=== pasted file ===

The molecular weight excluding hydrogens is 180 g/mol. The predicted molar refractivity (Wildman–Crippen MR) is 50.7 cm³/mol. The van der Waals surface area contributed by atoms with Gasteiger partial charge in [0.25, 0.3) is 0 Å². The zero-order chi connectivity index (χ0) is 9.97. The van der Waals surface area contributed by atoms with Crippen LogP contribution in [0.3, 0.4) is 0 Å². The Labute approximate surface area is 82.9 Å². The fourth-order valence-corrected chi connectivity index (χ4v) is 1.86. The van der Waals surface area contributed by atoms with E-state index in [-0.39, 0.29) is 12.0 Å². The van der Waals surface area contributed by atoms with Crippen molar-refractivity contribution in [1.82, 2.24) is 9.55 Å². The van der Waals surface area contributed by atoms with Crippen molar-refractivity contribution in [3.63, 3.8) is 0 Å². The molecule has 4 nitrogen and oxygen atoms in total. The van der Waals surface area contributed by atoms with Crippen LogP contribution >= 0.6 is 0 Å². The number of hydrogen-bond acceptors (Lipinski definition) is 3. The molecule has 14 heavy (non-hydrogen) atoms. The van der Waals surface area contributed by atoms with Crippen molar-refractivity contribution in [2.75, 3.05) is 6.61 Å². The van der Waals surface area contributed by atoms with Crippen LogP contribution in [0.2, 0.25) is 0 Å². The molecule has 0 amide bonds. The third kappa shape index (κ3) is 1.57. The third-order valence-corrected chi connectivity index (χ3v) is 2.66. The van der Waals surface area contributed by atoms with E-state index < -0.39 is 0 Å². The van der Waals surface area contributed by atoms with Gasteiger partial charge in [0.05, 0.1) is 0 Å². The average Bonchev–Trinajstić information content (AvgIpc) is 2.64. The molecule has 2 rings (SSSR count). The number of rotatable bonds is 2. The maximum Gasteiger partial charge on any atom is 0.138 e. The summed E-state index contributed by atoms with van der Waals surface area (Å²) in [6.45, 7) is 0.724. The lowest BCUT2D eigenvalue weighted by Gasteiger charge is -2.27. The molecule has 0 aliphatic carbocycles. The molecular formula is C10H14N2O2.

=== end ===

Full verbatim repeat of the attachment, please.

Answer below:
The molecular weight excluding hydrogens is 180 g/mol. The predicted molar refractivity (Wildman–Crippen MR) is 50.7 cm³/mol. The van der Waals surface area contributed by atoms with Gasteiger partial charge in [0.25, 0.3) is 0 Å². The zero-order chi connectivity index (χ0) is 9.97. The van der Waals surface area contributed by atoms with Crippen LogP contribution in [0.3, 0.4) is 0 Å². The Labute approximate surface area is 82.9 Å². The fourth-order valence-corrected chi connectivity index (χ4v) is 1.86. The van der Waals surface area contributed by atoms with E-state index in [-0.39, 0.29) is 12.0 Å². The van der Waals surface area contributed by atoms with Crippen molar-refractivity contribution in [1.82, 2.24) is 9.55 Å². The van der Waals surface area contributed by atoms with Crippen molar-refractivity contribution in [3.63, 3.8) is 0 Å². The molecule has 4 nitrogen and oxygen atoms in total. The van der Waals surface area contributed by atoms with Crippen LogP contribution >= 0.6 is 0 Å². The number of hydrogen-bond acceptors (Lipinski definition) is 3. The molecule has 14 heavy (non-hydrogen) atoms. The van der Waals surface area contributed by atoms with Crippen molar-refractivity contribution in [2.75, 3.05) is 6.61 Å². The van der Waals surface area contributed by atoms with Crippen LogP contribution in [0.2, 0.25) is 0 Å². The molecule has 0 amide bonds. The third kappa shape index (κ3) is 1.57. The third-order valence-corrected chi connectivity index (χ3v) is 2.66. The van der Waals surface area contributed by atoms with E-state index < -0.39 is 0 Å². The van der Waals surface area contributed by atoms with Gasteiger partial charge in [0.05, 0.1) is 0 Å². The average Bonchev–Trinajstić information content (AvgIpc) is 2.64. The molecule has 2 rings (SSSR count). The number of rotatable bonds is 2. The maximum Gasteiger partial charge on any atom is 0.138 e. The summed E-state index contributed by atoms with van der Waals surface area (Å²) in [6.45, 7) is 0.724. The lowest BCUT2D eigenvalue weighted by Gasteiger charge is -2.27. The molecule has 0 aliphatic carbocycles. The molecular formula is C10H14N2O2.